Assessing Quality Improvement Team Performance on the HIV/AIDS Service Improvement Collaborative in Cote D'Ivoire

 High-perfoming quality improvement teams are the cornerstone for identifying and testing local strategies to improve care. This study was conducted in the context of a collaborative improvement initiative launched by The Ministry of Health of Cote d’Ivoire and its National Program for HIV Care and Treatment (PNPEC) and the USAID Health Care Improvement Project (HCI) in December 2008 to study the performance of quality improvement teams.

The main objective of this study was to assess the performance of teams in four areas of quality improvement. a) documentation of QA activities; b) analysis of the effectiveness of the changes tested; c) sharing results and lessons learned, and d) institutionalization of the care process. Insights from this study can be used to devise strategies to improve QI team performance and thus achieve greater gains in improvement.
This cross-sectional study measured QI team performance in 33 sites in the demonstration phase of the PMTCT/ART improvement collaborative. Data was collected through interviews with QI team members, compiling QI team monitoring data, and a coach’s assessment of team performance.  
In the 33 sites surveyed, for 63% of the tasks, there were at least three people in the QI team who knew how to perform the given QI task. Of the 33 teams, there were only three teams where there wasn’t at least one person competent enough to complete all 14 activities. The most challenging tasks were: implementing a PDSA cycle; and drawing, annotating, and interpreting time-series graphs.
Overall, the level of team commitment, team collaboration, and resource availability was found to be relatively high. General Hospitals often reported having more resources than other health facilities, but they showed a relatively lower level of collaboration. There was no difference between those providing PMTCT services and those providing ART in these areas.
Only 7% of sites can document the problem and improvement targets, record the indicators, make a plan of action and note the changes tested at the site in a complete and consistent manner. Forty-three percent of the sites did not use time series charts to monitor data and 68% of the sites did not annotate key changes on the time series charts. But most sites (68%) were able to discuss the factors that were behind the trends in the indicators and 64% of the sites were able to discuss next steps based on the data at hand. About half the sites were able to assess the impact of recent changes in care. Although most sites (96%) reported sharing their changes and results, more than 50% of the sites did this at a below satisfactory level. This was reflected in the finding that use of information received from other sites to improve care was satisfactory only in 25% of the sites.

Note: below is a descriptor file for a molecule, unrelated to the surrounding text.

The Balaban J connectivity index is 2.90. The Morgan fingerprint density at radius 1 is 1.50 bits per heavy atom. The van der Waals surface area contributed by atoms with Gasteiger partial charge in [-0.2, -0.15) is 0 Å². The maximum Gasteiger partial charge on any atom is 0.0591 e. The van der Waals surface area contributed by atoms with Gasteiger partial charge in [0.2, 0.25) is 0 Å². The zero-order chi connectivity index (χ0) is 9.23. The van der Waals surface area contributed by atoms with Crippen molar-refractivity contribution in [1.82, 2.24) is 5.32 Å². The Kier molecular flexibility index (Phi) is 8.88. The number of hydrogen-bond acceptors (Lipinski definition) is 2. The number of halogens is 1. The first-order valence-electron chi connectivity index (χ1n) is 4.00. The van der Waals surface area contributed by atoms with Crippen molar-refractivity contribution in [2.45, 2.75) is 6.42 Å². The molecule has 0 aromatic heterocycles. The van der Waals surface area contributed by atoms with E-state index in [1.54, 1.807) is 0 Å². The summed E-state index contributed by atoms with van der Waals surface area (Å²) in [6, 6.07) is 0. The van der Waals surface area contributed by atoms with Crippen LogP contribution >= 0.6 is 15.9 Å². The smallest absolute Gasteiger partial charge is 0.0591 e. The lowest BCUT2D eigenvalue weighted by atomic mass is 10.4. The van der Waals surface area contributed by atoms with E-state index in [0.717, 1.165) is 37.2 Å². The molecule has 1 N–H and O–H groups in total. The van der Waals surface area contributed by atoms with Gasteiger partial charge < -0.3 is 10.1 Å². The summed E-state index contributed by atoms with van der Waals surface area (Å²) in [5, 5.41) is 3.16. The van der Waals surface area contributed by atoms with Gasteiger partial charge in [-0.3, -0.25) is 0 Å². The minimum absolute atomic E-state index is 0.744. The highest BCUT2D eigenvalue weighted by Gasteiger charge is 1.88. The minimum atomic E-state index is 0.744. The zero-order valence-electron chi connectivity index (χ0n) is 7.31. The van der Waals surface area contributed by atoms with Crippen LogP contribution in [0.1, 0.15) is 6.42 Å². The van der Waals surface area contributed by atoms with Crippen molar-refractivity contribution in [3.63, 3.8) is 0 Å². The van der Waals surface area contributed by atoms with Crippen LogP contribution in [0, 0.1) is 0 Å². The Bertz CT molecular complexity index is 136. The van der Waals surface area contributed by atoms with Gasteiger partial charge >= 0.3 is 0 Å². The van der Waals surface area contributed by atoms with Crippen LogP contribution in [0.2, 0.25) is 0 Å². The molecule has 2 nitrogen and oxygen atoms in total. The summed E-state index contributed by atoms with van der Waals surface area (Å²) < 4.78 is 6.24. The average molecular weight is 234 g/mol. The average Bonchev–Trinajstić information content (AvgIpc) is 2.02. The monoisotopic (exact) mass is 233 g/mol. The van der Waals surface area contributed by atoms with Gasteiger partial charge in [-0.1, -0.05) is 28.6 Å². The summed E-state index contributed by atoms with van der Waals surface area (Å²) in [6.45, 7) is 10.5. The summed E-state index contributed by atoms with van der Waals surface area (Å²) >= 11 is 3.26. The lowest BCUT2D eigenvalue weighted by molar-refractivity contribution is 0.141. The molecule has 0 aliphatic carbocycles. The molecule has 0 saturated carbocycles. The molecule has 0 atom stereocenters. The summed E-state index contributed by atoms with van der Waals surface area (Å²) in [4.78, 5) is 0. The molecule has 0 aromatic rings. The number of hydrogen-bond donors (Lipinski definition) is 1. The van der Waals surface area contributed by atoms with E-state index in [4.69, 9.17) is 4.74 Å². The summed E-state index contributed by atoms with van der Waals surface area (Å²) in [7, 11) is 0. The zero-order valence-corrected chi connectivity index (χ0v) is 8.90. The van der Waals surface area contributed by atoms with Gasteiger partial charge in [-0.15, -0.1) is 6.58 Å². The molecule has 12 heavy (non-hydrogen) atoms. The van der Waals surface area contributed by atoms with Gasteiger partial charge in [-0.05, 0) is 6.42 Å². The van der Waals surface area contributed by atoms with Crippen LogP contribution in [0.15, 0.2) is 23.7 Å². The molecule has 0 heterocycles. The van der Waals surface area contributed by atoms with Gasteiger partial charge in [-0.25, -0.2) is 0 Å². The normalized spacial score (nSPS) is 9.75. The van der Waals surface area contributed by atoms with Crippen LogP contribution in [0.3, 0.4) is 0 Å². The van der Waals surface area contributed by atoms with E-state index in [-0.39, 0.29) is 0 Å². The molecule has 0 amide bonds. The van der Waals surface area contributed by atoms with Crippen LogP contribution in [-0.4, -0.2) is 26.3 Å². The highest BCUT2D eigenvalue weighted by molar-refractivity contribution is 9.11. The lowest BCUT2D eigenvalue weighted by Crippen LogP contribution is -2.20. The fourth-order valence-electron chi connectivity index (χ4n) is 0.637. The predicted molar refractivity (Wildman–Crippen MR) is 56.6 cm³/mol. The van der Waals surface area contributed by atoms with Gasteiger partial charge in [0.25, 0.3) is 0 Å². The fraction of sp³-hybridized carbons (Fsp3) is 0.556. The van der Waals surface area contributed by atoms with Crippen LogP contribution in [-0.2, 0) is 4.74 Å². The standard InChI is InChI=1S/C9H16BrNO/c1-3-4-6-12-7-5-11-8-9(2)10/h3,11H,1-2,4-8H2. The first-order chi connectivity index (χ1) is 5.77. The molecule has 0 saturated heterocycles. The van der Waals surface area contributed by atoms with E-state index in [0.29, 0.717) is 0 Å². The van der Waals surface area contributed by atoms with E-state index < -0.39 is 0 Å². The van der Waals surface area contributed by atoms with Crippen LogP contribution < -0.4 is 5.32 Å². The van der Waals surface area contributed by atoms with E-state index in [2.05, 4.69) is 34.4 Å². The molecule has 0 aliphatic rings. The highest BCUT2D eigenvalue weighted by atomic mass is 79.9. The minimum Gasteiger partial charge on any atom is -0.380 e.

The degree of institutionalization was found to be low. Although almost 80% of the sites had developed some mechanism to orient new staff, more than 60% of the sites had not developed standard care processes including continuous quality improvement; a strategy to ensure resource availability, or a system for recognizing good performance. In each of the topics (Documentation, Analysis, Sharing, Institutionalization) PMTCT sites have relatively higher scores than ART sites.
Conclusions and Recommendations
Overall the level of documentation and sharing was fair but analysis skills and development of mechanisms to enable institutionalization was low. This study identified specific areas of weakness in team performance. According to these results, it is desirable to give sites further support in working towards institutionalization of quality improvement activities. Also, coaching visits and learning sessions should provide greater training in drawing and annotating time series charts and also in analyzing data. Coaches can focus their efforts on the areas of weakness identified by this study during future site visits and learning sessions.


Report Author(s): 
J Nguessan | L Jennings | Alain Ackah | Lynne Franco | Victor Kouassi
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